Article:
Texas Longhorns and the Arizona Wildcats go up for the game opening tip-off during the third round of the 2011 NCAA men's basketball tournament in Tulsa, Oklahoma. (Photo by Robert Meggers/Getty Images) (Robert Meggers/GETTY IMAGES)

Second Round (Midwest): University of North Carolina, Chapel Hill (89) beats Vermont (86). Creighton University (100) beats University of Alabama (67). South Florida (44) beats Temple University (43). Ohio University (79) beats University of Michigan (45). North Carolina State University (80) beats San Diego State University (62). Belmont University (100) beats Georgetown University (70). St. Mary’s College of California (82) beats Purdue University (50). University of Kansas (91) beats University of Detroit Mercy (89).

Third Round (South): W. Kentucky (100) beats Iowa State (45). Wichita State (92) beats Indiana (47). UNLV (67) beats Baylor (56). Notre Dame (100) ties with Duke University (100) — so we then look at the schools’ graduation rates for all student athletes; Notre Dame wins with 99 percent, over Duke’s 97 percent.

Third Round (West): Long Island (91) beats Saint Louis (67). Davidson (100) beats New Mexico (57). BYU (100) beats Colorado State (64). Missouri (67) beats Virginia (50).

Third Round (East): UNC Asheville (57) beats Kansas State (50) . Harvard (100) beats Montana (75). Texas (67) ties with Florida State (67), in a rematch using student athlete graduation rates, Florida State (79) beats Texas (74). Loyola (92) beats West Virginia (83).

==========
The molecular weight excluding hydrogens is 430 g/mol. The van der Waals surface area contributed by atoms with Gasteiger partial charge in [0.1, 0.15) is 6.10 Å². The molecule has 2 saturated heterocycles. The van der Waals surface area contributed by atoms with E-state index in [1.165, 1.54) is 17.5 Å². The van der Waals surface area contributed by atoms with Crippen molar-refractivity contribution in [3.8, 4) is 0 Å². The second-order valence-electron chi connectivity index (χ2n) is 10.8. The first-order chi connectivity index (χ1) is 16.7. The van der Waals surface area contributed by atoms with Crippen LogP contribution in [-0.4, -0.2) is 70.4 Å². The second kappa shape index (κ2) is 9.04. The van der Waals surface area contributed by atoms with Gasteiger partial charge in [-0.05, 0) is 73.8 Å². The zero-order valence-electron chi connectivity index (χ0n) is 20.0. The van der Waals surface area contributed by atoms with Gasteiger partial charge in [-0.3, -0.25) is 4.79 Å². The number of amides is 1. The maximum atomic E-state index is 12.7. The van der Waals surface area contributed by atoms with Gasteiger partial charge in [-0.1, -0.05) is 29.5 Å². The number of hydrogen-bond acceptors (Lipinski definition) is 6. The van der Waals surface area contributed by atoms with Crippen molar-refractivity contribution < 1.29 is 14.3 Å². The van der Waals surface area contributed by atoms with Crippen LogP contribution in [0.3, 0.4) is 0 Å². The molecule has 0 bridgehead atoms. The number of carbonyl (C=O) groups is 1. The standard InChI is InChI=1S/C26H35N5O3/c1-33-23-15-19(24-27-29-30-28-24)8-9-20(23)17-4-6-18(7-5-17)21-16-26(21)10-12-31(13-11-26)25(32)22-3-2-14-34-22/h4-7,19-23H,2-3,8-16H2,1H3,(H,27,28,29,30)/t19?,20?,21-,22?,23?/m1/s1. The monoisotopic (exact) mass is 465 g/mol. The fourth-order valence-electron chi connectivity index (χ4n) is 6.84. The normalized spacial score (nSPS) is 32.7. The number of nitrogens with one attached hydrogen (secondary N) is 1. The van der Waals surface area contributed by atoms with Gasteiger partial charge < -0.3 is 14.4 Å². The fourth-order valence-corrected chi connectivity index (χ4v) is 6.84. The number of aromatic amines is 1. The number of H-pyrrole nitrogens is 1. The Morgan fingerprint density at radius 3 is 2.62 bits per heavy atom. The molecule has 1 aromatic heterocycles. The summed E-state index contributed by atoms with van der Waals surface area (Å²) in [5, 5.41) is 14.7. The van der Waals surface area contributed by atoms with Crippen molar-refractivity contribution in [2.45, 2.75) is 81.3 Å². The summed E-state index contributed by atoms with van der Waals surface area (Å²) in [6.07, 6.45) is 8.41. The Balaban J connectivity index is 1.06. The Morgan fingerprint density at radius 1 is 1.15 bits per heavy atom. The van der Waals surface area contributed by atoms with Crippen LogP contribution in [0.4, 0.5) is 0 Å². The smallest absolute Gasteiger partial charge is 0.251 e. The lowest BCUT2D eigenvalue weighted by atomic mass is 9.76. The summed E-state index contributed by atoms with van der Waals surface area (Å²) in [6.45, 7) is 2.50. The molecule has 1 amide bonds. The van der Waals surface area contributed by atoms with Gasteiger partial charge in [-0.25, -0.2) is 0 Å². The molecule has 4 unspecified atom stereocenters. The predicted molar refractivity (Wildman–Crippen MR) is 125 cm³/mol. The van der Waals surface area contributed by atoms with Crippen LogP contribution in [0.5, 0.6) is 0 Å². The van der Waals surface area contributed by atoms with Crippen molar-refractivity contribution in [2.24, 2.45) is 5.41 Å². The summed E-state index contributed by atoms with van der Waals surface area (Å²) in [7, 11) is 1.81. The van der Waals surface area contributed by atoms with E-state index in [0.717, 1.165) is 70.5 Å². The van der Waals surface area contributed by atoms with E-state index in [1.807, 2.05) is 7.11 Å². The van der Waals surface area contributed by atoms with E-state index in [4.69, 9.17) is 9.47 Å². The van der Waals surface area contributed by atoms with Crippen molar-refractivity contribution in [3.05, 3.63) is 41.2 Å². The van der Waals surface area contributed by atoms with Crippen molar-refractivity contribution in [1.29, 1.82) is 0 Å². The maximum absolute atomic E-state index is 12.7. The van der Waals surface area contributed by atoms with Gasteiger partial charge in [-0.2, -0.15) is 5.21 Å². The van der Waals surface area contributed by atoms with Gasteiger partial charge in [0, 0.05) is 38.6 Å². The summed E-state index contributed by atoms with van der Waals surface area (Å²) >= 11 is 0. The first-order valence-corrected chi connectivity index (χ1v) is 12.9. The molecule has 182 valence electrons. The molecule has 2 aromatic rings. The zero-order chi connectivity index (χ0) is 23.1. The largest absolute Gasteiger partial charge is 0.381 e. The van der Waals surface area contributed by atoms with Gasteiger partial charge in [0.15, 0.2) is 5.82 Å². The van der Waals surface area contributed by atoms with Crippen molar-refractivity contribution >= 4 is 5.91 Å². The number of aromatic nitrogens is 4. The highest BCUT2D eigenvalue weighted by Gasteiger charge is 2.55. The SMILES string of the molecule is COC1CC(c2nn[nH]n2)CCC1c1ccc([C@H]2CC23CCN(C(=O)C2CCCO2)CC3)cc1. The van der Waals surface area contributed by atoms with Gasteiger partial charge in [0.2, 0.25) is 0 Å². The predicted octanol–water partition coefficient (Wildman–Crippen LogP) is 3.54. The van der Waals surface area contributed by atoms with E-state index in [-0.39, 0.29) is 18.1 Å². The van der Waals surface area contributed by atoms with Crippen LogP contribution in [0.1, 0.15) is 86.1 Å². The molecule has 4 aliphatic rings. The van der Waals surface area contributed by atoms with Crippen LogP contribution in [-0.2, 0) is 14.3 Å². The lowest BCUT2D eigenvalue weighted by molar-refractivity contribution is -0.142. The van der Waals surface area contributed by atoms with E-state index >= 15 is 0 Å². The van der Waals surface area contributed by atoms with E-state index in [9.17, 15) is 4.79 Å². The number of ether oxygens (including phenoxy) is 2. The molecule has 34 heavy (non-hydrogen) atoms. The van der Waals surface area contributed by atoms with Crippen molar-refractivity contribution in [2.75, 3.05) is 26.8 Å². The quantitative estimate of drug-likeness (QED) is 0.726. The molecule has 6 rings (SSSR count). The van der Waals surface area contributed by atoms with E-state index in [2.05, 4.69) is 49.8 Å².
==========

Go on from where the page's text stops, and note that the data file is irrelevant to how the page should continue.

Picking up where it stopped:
Third Round (Midwest): Creighton (100) beats North Carolina (89). Ohio (79) beats South Florida (44). Belmont (100) beats N. Carolina State (80). Kansas (91) beats St. Mary’s (82).

Peyton Siva #3 and Wayne Blackshear #25 of the Louisville Cardinals jump to block the shot of Eric Atkins #0 of the Notre Dame Fighting Irish during the semifinals of the Big East men's basketball tournament last week. (Photo by Chris Trotman/Getty Images) (Chris Trotman/GETTY IMAGES)

Elite Eight: Nearly everyone has a 100-percent graduation rate for basketball players, so we will switch to rates for student athletes. Notre Dame (99) beats W. Kentucky (80). Davidson (97) beats BYU (76). Harvard (98) beats Loyola (96). Creighton (96) beats Belmont (91).

Final Four: Notre Dame (99) beats Davidson (97). Harvard (98) beats Creighton (96).

National Champion: Notre Dame.

For on-the-court March Madness coverage this month, check out the Post’s sports section and The Early Lead blog. For off-the-court coverage, keep reading Campus Overload or follow me on Facebook and Twitter. And check out these articles:

Five myths about March Madness

BYU ‘mathletes’ film rap video ahead of March Madness

Arne Duncan: What’s missing from March Madness? Better academics. (March 2011)

VCU’s Final Four foray brings record-levels of attention (April 2011)

Jenna Johnson is a political reporter who is covering the 2016 presidential campaign.